Gallogly said clubs will have to improve their inventory management to provide visibility between online and brick and mortar items, something big box retailers like Home Depot has already done.
She said Gen Y is already comfortable ordering shampoo and other regular consumables online for drop shipment at home with their Amazon Prime membership. But warehouse clubs and retailers can get this cohort interested with do-it-for-me offerings like gourmet food or other services for which they are willing to pay a premium.
“Winning with these two very different groups will require better use and integration of insights. I think there’s still plenty of progress to be made, but there are signs that the clubs are getting smarter about using the wealth of information that’s inherent in a membership model,” Altukhaim said.
Sam’s Club recently emphasized new “insights-driven initiatives” underway that include predictive prospecting – using data to better connect with prospective members, she said.
At the same time Sam’s has “geofenced” its clubs, expanded self check out and welcoming price comparisons or so-called “showrooming” from its members.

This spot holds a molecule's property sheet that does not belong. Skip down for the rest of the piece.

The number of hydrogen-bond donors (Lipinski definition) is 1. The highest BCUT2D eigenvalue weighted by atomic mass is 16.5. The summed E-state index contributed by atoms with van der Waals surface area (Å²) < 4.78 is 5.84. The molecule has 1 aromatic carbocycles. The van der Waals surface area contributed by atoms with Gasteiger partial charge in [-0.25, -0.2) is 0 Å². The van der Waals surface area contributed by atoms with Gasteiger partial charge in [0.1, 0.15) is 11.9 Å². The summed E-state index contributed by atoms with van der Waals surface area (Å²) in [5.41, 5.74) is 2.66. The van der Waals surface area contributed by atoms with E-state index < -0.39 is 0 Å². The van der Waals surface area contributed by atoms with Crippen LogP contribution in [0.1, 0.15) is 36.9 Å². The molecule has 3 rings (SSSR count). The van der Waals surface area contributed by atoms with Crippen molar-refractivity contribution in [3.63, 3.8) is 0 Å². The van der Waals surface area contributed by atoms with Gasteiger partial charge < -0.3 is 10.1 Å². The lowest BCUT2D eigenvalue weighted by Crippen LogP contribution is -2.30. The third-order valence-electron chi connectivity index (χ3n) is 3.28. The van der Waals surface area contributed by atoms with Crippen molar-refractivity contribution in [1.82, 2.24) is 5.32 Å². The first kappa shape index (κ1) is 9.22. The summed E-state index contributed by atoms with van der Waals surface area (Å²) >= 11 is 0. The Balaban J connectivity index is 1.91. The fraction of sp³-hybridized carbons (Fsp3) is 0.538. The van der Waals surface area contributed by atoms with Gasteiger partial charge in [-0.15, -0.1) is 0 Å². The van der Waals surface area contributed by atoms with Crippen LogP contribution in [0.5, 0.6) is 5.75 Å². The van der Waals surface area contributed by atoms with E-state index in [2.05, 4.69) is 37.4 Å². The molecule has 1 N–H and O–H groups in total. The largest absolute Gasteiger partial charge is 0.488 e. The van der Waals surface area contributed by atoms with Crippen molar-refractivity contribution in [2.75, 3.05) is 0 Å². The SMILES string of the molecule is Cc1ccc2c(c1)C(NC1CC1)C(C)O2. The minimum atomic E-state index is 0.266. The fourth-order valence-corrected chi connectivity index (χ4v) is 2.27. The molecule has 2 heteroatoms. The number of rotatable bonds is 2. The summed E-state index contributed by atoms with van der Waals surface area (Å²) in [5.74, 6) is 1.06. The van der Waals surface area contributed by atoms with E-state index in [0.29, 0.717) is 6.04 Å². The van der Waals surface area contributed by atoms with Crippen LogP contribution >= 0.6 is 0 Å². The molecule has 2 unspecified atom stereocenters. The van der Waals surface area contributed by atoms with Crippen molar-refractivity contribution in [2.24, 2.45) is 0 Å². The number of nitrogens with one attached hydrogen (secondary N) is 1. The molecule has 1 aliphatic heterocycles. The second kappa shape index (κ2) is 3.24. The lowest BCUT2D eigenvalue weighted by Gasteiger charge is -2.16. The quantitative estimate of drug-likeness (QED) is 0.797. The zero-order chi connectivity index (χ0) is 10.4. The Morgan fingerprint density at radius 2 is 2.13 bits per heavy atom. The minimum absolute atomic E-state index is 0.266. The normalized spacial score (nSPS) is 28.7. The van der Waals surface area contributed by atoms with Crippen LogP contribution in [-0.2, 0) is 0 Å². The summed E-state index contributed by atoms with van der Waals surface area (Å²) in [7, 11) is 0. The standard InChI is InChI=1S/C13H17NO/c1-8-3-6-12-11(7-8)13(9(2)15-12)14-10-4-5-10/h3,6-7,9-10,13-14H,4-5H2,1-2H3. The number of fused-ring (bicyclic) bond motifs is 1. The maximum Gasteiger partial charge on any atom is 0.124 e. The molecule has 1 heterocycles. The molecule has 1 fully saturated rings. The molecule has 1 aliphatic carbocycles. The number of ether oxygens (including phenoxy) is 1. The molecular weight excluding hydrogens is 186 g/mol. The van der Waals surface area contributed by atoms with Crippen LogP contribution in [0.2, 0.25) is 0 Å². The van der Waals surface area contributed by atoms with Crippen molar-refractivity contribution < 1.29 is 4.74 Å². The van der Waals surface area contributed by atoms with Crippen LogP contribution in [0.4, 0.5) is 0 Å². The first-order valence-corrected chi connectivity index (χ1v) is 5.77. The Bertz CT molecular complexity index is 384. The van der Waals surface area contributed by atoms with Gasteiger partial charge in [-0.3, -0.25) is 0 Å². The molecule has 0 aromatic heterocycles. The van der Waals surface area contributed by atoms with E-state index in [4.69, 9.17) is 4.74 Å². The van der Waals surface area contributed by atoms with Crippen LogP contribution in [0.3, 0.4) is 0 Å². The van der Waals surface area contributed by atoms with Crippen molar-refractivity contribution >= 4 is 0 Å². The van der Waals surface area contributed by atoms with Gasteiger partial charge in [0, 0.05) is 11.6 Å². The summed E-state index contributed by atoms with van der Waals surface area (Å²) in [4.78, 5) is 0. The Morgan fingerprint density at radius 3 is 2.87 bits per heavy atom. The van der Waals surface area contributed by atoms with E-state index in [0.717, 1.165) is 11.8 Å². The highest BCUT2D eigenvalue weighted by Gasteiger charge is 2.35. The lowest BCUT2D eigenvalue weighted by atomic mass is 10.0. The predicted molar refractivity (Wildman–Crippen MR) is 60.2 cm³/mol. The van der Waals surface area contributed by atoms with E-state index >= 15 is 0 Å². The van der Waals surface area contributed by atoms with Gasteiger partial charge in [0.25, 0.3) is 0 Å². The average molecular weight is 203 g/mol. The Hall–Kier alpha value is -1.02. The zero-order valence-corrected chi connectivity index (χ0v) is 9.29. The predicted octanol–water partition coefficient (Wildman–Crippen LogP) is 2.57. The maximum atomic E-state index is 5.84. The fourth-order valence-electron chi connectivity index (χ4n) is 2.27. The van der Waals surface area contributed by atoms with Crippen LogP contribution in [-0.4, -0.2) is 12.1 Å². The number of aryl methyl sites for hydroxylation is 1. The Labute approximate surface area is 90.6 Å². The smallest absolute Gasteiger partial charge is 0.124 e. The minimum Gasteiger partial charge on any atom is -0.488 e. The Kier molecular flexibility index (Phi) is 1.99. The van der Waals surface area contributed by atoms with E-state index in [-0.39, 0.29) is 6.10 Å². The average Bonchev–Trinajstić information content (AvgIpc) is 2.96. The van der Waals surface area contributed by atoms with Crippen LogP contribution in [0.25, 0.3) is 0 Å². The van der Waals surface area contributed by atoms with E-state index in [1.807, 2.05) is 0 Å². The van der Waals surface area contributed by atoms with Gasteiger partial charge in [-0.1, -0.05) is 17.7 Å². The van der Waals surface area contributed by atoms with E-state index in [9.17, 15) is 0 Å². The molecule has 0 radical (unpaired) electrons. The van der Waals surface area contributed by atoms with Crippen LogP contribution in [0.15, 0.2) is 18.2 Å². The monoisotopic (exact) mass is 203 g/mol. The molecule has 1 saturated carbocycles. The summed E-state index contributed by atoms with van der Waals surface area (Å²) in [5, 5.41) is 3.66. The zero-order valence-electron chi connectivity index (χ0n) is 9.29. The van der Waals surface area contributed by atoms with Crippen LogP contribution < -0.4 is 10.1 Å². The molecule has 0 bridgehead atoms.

Costco recently indicated a growing receptivity to data mining down the road, which would be a huge step for the retailer, Altukhaim said.
Amazon, she said, is doing a good job appealing to shoppers at different stages of life and retaining them with a value proposition that essentially evolves as they do.
“While the clubs will sometimes promote college memberships, I think there’s opportunity to get more creative about articulating the value of a club membership at different life stages. Membership data provides a tremendous advantage to the clubs that if approached the right way, could really elevate their unique value proposition,” she said.